This species' geographic range is the lower northeastern slopes and foothills of the Andes, where it is known from Peru in the region of Yurimaguas (Departamentos: Amazonas, Loreto, San Martin) and from southeastern Ecuador. It has been recorded between 500 and 1,550m asl in Ecuador (Coloma 1995). In Peru it occurs mainly at lower elevations, between 325 and 810 m asl (Duellman 2004).
Habitat and Ecology
This frog's distribution lies within biomes described by Coloma (1995) as "Very Humid Premontane Forest and Humid Premontane Forest" (annual mean precipitation: 2,000–4,000 mm and 1,000–2,000 mm respectively; annual mean temperature: 18–24ºC). The species has also been recorded from dry forest in the vicinity of Chiriaco, Peru (Duellman 2004).
The Los Tayos rocket frog is mostly restricted to rocky stream habitats and waterfalls, where it is active primarily by day but also at night (Duellman 2004). Where it occurs, this species appears to be the only poison dart frog associated with these habitats (Duellman 2004). Eggs are laid on land. Larvae are transported to streams by adults where they develop in quiet pools in or adjacent to the watercourse (Duellman 2004). In one reported case, a male was transporting 12 tadpoles (Duellman 2004). The species is known to occur in modified and lightly degraded habitat, including rural gardens and cutover forest.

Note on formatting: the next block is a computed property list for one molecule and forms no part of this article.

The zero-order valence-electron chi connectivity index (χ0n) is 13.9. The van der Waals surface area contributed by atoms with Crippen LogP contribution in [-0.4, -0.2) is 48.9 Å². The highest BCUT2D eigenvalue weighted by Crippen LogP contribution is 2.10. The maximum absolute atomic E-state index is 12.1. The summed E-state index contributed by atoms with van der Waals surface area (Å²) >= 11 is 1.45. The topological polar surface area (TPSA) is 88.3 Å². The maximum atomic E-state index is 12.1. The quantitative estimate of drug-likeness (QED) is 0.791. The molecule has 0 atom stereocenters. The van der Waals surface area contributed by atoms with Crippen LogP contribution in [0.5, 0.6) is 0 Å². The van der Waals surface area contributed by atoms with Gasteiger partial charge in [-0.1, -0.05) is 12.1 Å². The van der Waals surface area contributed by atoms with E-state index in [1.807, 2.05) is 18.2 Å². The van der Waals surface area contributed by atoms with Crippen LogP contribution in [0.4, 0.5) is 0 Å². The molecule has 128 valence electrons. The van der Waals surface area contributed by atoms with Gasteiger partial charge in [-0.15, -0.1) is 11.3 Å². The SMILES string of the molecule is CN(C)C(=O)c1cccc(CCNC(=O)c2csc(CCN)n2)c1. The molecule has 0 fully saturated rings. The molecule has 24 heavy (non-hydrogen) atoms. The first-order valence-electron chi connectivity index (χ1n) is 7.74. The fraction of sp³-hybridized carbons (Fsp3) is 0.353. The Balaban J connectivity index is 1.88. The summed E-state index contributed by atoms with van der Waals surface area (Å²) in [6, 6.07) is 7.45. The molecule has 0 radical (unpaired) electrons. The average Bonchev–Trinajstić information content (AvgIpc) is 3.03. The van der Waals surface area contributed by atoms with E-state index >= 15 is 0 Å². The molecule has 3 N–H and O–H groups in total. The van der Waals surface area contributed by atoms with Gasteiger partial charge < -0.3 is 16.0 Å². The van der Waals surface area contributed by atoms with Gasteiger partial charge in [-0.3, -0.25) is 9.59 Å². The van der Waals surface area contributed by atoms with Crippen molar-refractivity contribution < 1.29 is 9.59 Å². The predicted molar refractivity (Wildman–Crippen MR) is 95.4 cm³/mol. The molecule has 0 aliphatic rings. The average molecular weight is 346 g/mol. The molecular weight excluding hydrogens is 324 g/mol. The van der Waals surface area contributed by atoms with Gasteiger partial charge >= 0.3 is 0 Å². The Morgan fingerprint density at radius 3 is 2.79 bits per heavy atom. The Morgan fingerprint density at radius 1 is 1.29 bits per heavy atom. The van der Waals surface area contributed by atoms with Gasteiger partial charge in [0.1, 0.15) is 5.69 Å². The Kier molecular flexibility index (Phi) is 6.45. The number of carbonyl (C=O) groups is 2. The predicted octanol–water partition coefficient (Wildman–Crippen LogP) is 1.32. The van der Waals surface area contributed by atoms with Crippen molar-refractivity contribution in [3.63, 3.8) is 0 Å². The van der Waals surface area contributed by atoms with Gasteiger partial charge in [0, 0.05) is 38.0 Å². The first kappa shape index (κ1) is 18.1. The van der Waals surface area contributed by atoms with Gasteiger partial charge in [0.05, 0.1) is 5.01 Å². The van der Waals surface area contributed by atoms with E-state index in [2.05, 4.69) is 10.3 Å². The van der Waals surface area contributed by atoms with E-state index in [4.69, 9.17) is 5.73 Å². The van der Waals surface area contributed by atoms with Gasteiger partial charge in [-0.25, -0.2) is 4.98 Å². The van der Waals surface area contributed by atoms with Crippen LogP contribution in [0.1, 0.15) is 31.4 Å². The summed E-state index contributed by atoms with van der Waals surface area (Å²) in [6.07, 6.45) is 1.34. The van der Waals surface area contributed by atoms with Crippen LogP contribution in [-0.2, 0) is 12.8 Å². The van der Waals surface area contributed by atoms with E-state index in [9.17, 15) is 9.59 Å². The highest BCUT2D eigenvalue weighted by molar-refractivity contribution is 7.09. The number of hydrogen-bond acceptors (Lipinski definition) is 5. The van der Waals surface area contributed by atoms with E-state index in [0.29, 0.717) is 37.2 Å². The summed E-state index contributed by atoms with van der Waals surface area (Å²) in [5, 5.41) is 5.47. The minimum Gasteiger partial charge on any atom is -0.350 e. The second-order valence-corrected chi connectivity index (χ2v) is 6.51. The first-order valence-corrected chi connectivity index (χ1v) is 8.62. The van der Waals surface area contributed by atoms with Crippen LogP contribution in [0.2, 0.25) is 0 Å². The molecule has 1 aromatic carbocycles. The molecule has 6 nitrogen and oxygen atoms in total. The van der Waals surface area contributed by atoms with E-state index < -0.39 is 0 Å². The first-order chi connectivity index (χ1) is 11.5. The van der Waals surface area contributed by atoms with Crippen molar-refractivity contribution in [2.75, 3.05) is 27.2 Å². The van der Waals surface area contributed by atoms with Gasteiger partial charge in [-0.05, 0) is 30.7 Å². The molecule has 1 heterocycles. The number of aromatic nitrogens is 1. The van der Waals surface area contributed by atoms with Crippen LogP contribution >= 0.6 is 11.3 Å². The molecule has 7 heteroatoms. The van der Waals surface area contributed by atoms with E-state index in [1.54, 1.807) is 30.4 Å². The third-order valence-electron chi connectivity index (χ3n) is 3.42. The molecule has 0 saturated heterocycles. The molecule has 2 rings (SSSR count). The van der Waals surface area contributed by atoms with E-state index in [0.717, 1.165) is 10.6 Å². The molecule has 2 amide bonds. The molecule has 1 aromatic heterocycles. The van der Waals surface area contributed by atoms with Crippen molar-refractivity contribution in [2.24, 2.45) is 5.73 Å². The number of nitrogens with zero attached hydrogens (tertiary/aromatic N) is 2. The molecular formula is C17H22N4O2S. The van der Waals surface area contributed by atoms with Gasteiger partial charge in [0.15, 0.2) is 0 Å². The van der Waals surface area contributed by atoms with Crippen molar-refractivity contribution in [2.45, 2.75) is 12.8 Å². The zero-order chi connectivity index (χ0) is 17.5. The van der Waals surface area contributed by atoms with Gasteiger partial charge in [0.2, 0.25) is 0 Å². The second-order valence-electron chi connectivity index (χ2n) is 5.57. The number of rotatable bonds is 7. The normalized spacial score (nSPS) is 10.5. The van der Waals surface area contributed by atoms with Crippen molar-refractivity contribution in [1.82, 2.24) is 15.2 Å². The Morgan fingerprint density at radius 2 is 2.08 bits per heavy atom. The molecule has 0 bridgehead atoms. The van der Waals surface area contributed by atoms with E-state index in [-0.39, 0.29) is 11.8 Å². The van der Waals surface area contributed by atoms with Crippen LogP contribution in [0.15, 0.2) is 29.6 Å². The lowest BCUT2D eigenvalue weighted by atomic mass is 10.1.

This species is not rare where it occurs.
No immediate threats to this species are known. Extreme habitat destruction and pollution are the only potential threats.
The frog has a known extent of occurrence of approximately 63,500 km²
IUCN SSC Amphibian Specialist Group, 2012. Hyloxalus nexipus. In: IUCN 2014